6. Nonspecific dsRNA Triggered Virus Reduction
In addition to inducing RNAi, dsRNA may also engage a previously uncharacterized non-sequence-specific immune pathway in honey bees  (Figure 1). Bees coinjected with Sindbis virus (SINV) and sequence-specific dsRNA or non-sequence-specific dsRNA had similarly decreased viral titers as compared to bees injected with virus only . Likewise, adult bees treated with non-virus specific dsRNA (i.e., GFP- (green fluorescent protein-) targeting) and infected with DWV had a greater rate of survival as compared to DWV-infected bees that received no dsRNA-treatment . In addition, experimental introduction of nonspecific dsRNA alone in honey bees perturbs honey bee gene expression [38, 41]. Transcriptome analysis of honey bee larvae fed GFP-targeting dsRNA revealed ~1,400 differentially regulated genes (DEGs) . Nine genes had sequence similarity with 21 nt regions of GFP, indicating off-target RNAi . However, most DEGs did not share sequence similarity with dsRNA-GFP and were reported to function in oxidoreductase activity, aging, cell homeostasis, morphogenesis, response to external stimulus and stress, and immune response . Also, bees injected with non-sequence-specific dsRNA had differential expression, including decreased expression of several apidaecin AMP family members . In a recent study that examined the role of RNAi-mediated antiviral defense in bumblebees (i.e., Bombus terrestris), adults fed non-sequence-specific dsRNA had increased survival when infected with IAPV and similar virus titers as compared to bees fed dsRNA targeting IAPV . Together these results suggest that honey bees and other members of the Apidae family may have an alternative dsRNA-stimulated immune pathway akin to the interferon response in mammals. Mammals have dsRNA recognition receptors such as Toll-like receptor 3 (TLR3), Protein kinase R (PKR), Retinoic acid-inducible gene 1 (RIG-I), and Melanomadifferentiation-associated gene 5 (MDA-5), that when activated, induce expression of numerous genes that contribute to an antiviral state (reviewed in ). Analogously, non-sequence-specific dsRNA-mediated immune pathways may be important for antiviral defense in honey bees.
Nonspecific dsRNA-triggered antiviral immunity has also been observed in other arthropods including Chinese oak silk moth pupae , shrimp [130–134], Bombyx mori larvae , and sandfly cells , implicating dsRNA as a viral pathogen associated molecular pattern (PAMP or VAMP). In addition, there is evidence that Dicer-2 serves as a pathogen recognition receptor (PRR) of dsRNA in both D. melanogaster  and Culex pipiens f. molestus mosquito cells . When bound with dsRNA, Dicer-2 stimulates a signal-transduction cascade that results in increased expression of vago and Jak-Stat pathway genes (reviewed in [90, 123]) (Figure 1). Intriguingly, larvae orally infected with DWV from Varroa infested colonies had significantly greater expression of the honey bee ortholog of vago as compared to control larvae from colonies with lower mite pressure . Though administration of non-sequence-specific dsRNA does not always improve survival or reduce viral titer in virus infected bees [34, 36], it is important to further examine the mechanisms involved in non-sequence-specific dsRNA-mediated antiviral immunity in honey bees.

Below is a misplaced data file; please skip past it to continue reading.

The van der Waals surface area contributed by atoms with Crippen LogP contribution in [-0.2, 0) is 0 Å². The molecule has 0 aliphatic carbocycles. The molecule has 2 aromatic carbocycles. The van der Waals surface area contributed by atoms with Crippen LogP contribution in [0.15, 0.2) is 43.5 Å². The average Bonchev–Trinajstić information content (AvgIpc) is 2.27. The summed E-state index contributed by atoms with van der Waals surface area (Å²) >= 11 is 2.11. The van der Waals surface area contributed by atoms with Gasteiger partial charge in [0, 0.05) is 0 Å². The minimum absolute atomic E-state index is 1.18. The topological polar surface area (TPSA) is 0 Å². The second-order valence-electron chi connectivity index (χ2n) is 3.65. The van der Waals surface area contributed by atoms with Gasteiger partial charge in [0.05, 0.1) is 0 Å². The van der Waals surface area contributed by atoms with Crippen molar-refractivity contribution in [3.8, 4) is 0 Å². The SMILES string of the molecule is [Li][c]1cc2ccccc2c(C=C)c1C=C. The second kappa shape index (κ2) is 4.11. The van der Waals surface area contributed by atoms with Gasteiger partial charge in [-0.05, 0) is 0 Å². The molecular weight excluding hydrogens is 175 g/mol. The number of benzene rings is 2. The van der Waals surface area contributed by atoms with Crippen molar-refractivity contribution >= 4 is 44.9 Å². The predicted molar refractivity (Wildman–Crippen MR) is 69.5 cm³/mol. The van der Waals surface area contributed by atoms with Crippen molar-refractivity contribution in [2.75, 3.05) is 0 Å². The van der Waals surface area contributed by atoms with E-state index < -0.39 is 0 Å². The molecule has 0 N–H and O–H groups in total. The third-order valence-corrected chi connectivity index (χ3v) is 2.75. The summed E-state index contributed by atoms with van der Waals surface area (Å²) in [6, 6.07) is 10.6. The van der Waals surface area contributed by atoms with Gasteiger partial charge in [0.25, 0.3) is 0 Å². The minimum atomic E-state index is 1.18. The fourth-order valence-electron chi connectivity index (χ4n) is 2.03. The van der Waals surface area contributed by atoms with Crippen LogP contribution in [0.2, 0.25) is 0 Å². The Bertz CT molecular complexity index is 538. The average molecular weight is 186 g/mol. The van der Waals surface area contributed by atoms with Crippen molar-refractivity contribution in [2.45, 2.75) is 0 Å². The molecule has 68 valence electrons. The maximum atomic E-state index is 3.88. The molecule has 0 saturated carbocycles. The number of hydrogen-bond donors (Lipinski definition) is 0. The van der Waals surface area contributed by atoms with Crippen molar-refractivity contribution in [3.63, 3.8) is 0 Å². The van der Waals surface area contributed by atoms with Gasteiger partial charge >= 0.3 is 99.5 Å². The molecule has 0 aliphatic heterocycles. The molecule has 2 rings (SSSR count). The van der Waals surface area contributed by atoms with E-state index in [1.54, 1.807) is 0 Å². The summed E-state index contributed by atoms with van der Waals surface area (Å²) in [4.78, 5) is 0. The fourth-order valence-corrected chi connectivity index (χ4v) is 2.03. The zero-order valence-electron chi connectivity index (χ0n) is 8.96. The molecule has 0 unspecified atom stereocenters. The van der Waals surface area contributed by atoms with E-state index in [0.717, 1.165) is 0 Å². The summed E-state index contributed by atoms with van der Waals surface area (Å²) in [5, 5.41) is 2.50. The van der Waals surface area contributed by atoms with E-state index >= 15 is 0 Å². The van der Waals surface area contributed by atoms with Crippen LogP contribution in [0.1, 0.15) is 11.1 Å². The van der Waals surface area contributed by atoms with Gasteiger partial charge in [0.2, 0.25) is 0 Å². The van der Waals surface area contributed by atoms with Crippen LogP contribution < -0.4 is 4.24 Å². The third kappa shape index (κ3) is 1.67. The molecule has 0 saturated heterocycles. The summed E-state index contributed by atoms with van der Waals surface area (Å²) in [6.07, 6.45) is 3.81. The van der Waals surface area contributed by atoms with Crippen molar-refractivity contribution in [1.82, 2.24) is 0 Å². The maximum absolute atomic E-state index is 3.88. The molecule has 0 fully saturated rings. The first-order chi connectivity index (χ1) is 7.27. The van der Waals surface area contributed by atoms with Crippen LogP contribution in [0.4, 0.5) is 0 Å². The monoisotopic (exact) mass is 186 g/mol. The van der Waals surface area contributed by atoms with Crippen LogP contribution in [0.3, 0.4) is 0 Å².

Honey bees are essential pollinators of agricultural crops and many plant species. Since 2006, annual losses of honey bee colonies in the US have been high (i.e., averaging 33%). Pathogen incidence and abundance correlate with CCD, as well as colony health and loss in multiple studies. Continued investigation of honey bee host-pathogen interactions is important to better understand the role of pathogens in colony losses. Many positive sense single-stranded RNA viruses infect honey bees. Honey bee virus infections result in a range of outcomes, likely caused by varying immune responses due to genetic differences [138, 139], coinfection with additional pathogens [20, 31, 140], adequate bee nutrition [141–143], the effect of the bee microbiome [144, 145], and/or exposure to environmental factors including agrochemicals and weather events [146–149]. The RNAi mechanism plays a role in honey bee antiviral defense but the relative contribution of this and other immune pathways has not been fully elucidated. The efficacy of RNAi-mediated treatment against honey bee viruses together with the fact that honey bee viruses encode for putative VSRs supports that RNAi is an important honey bee antiviral defense mechanism. In addition, several studies implicate the involvement of innate immune pathways (i.e., Jak-Stat, Toll, and Imd) and non-sequence-specific dsRNA-mediated immune responses in honey antiviral defense.
Honey bee gene knockout models are not yet available, so experimental induction of RNAi has become an important tool for studying gene function in honey bees. Although effective RNAi-mediated gene knockdown has been demonstrated in the fat body, gene knockdown in other tissue types (e.g., reproductive tissue ) remains a challenge. Further development of honey bee cell culture systems [150–153], and perhaps the use of the endoribonuclease CRISPR/Cas9-mediated gene knockout system , will also facilitate future investigations of RNAi and innate immune pathways in honey bees. Continued investigation of honey bee host-pathogen interactions and better characterization of the honey bee immune system may result in implementation of strategies that benefit honey bee colony health and result in the discovery of additional evolutionarily conserved immune mechanisms.
Conflict of Interests
The authors declare that there is no conflict of interests regarding the publication of this paper.
This work was supported in part by National Institutes of Health IDeA Program COBRE Grant GM110732, National Science Foundation EPSCoR NSF-IIA-1443108, Project Apis m., and the Montana State University Agricultural Experiment Station. The Flenniken laboratory is also supported by the Montana Department of Agriculture, the Montana State Beekeepers Association, Montana State University, and the United States Department of Agriculture National Institute of Food and Agriculture, Agriculture and Food Research Initiative (USDA-NIFA-AFRI) program. Laura M. Brutscher is supported by the Project Apis m.-Costco Honey Bee Biology Fellowship. The authors would like to thank members of the Flenniken laboratory (Katie Daughenbaugh, Ian Cavigli, Emma Garcia, Madison Martin, and Will Glenny) for reviewing this paper prior to publication.